Comments on Specific Fiscal Issues

 

Stamp Duty Incentive

4. As already noted, we were disappointed that the Budget contained no announcement of a stamp duty incentive for householders making energy efficiency improvements to their home. Such an announcement had been heavily trailed in the weeks preceding the Budget, and its absence on the day leads us to conclude that the Treasury intervened at the eleventh hour to remove it.

5. ACE has been calling for such an incentive for nearly a decade. Owner occupiers account for 68% of householders in England [1] , but to date, despite considerable discounts offered by suppliers under CERT and its predecessors, relatively few of these households are improving the energy efficiency performance of their properties. We believe that a stamp duty incentive offers a simple and low-cost option for Government to effect a significant change in householder attitudes.

6. We are firmly of the view, however, that any stamp duty incentive should not be restricted only to householders taking up the Green Deal. This would unfairly penalise those who choose to finance improvements to their property out of general household funds or, for example, by taking out a green mortgage.

Reduced rate of VAT for energy efficient windows

7. A reduced (5%) rate of VAT already exists for the installation in households of a range of energy saving products and materials. The list of eligible products has been extended over recent years – and recent additions include ground- and air-source heat pumps, micro-CHP units and wood-fuelled boilers. However, we believe there is no good or logical reason why this should not be further extended to cover low emissivity (‘low-e’) glass. We have been pressing Government for some time to remedy this omission, and we were disappointed that Budget 2011 did not do this. We shall continue to press Government to make the change, so that householders are encouraged to replace old, heat-leaking windows sooner rather than later, and with the most energy efficient glass available.

Green Investment Bank

8. We have long argued that the Green Investment Bank (GIB) should be a proper bank, not a fund – and that it should have adequate levels of capitalisation, with borrowing powers enshrined in its constitution. We therefore welcomed the announcement in Budget 2011 that the GIB will be a proper public green bank; we also welcomed initial capitalisation levels of £3 billion, which are higher than anticipated some months previously – and not too far adrift of the minimum of £4 billion recommended by Ernst & Young in their recent report [2] .

9. However, in a blow to the potential for the Green Investment Bank to drive energy efficiency, Budget 2011 delayed the Bank’s borrowing powers until at least 2015, subject to the Government meeting its target to eliminate the annual structural deficit. This is a significant own goal.

10. The power to borrow is the most critical aspect of the GIB. It would give the Bank the potential to leverage in huge resources held by institutional investors. Critically for energy efficiency, without the power to borrow the Bank will not be able to raise low cost finance on which a successful Green Deal critically depends. This short-sighted decision by the Treasury not only imperils the success of the Government’s flagship energy efficiency policy, but also fails to address the wider low carbon investment needs of the UK. We shall continue to press the Government to bring forward the 2015 date and drop the condition that the deficit must be eliminated before borrowing can begin.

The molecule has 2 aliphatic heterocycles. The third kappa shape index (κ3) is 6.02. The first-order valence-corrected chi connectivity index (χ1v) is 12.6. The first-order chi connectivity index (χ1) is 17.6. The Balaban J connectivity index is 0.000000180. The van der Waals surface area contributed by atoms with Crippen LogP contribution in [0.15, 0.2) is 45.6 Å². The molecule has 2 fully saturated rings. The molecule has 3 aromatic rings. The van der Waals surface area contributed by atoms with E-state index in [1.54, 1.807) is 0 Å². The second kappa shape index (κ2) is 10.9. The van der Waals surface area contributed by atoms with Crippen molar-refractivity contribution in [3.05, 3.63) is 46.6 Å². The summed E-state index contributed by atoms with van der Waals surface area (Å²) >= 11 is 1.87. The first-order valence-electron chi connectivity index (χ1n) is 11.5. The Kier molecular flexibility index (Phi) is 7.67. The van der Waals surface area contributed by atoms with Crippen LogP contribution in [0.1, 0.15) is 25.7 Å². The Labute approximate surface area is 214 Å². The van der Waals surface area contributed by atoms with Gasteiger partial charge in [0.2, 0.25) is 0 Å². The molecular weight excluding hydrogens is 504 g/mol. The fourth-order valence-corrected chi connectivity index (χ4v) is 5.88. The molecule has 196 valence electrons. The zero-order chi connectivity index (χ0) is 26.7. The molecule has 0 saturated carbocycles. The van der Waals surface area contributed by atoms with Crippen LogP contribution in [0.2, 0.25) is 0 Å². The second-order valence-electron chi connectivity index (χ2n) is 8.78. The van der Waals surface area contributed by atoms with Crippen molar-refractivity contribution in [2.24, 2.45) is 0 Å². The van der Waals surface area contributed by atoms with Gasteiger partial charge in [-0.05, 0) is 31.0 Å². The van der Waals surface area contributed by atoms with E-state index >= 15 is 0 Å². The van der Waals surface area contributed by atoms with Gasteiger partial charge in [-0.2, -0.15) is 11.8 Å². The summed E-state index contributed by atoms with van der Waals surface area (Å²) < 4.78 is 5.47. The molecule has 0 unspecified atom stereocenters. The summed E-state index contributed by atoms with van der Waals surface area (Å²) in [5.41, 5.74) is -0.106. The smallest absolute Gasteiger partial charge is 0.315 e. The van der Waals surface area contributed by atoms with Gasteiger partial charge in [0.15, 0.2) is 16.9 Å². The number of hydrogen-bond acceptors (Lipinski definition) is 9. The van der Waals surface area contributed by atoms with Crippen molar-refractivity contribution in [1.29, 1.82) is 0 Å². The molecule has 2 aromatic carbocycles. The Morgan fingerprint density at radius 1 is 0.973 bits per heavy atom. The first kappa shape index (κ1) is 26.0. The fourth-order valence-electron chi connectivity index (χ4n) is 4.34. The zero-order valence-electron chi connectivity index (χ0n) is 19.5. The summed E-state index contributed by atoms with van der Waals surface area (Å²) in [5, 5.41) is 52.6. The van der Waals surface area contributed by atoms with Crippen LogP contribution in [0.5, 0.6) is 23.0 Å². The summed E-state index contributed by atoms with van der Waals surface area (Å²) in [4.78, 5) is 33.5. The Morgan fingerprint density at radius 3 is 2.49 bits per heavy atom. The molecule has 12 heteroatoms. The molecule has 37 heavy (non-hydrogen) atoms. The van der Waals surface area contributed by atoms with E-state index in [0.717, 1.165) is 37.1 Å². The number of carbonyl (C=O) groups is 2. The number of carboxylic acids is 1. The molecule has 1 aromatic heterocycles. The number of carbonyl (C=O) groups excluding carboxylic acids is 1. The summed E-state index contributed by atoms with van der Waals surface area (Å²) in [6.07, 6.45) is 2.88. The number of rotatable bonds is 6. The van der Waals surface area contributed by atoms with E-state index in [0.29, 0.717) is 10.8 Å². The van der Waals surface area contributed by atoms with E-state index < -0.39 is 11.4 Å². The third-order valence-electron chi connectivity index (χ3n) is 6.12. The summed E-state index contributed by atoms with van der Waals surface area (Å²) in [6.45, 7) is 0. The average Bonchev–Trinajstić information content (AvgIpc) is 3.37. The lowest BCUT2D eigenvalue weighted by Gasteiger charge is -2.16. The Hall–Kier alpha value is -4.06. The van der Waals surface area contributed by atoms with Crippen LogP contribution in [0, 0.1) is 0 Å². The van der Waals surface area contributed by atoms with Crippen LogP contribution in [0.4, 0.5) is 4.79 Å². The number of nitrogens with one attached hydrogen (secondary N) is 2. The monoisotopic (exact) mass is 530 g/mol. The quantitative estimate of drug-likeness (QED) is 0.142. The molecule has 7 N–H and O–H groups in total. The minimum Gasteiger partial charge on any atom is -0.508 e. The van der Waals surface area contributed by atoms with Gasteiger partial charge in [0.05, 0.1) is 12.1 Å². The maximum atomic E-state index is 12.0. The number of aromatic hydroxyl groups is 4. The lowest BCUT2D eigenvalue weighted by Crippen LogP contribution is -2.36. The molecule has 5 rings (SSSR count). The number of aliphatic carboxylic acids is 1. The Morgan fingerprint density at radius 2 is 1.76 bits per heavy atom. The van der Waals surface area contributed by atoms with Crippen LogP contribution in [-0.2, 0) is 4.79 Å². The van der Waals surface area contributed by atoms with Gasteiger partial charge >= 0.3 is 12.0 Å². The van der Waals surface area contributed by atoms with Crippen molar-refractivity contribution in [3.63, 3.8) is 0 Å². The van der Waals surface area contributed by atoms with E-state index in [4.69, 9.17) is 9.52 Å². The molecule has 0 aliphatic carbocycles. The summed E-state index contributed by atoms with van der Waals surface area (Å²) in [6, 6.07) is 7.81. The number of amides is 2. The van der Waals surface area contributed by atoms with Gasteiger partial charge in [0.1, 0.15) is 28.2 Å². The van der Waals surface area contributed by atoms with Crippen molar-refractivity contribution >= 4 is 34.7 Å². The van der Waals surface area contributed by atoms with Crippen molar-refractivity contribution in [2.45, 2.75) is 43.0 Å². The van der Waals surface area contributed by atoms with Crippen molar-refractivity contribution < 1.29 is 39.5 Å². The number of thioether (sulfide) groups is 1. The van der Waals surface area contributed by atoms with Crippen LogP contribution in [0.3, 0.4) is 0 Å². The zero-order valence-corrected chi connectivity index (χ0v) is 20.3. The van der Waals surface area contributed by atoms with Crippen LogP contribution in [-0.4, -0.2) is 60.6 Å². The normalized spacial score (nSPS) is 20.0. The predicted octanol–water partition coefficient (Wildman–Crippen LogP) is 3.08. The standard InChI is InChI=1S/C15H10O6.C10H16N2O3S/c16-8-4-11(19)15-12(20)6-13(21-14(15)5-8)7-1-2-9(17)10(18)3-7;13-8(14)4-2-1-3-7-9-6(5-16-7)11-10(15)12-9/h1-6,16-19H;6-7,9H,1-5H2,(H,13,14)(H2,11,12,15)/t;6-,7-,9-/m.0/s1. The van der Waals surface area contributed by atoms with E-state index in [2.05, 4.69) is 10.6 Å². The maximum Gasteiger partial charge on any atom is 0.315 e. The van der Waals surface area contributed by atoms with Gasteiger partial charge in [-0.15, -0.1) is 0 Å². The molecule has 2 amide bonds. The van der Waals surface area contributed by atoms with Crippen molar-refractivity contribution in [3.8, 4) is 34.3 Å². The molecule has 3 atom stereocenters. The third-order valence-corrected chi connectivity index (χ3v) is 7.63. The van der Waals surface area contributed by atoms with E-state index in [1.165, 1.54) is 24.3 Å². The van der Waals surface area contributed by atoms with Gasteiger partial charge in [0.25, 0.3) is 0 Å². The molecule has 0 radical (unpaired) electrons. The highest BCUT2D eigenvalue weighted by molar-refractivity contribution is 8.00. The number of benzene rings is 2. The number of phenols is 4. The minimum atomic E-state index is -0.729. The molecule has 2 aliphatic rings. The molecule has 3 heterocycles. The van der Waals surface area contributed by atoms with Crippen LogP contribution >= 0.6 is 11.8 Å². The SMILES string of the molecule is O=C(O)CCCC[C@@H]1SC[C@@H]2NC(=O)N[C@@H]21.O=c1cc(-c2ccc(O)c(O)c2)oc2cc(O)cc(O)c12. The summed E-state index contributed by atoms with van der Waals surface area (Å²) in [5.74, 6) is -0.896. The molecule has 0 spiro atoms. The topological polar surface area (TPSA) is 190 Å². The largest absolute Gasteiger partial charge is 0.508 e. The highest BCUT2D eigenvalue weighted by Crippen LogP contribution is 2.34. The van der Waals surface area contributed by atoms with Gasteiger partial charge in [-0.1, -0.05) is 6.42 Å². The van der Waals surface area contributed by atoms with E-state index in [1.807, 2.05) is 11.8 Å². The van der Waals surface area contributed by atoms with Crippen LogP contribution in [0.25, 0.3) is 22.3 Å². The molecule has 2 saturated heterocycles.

Carbon Price Floor for Electricity Generation

11. The Budget announced that, following consultation, a carbon price floor for electricity generation will be introduced from April 2013. This made good promises in both the Coalition Statement and the Conservative election manifesto. ACE supports in principle the introduction of a carbon floor price. However, that support is conditional upon the combined receipts from the carbon floor and the EU ETS being ringfenced to fund energy efficiency improvements in homes, businesses and industry. Evidence from the US indicates that investment in energy efficiency delivers seven times the CO2 savings than carbon taxes and prices [3] . Ring-fencing this revenue for energy efficiency can therefore greatly increase the carbon reductions resulting from taxation policies.

12. By contrast, failure to use receipts in this manner would impact upon the productivity of British industry, raise public anger at increases in their bills and exacerbate fuel poverty. Even at £16 per tonne, the Treasury expects the floor price to raise £1.6 billion a year by 2015/2016. This is a significant sum that should be used to fund energy efficiency improvements, rather than simply to line Treasury coffers.

13. We are also concerned that the price is too low to drive a significant increase in investment in low carbon power generation.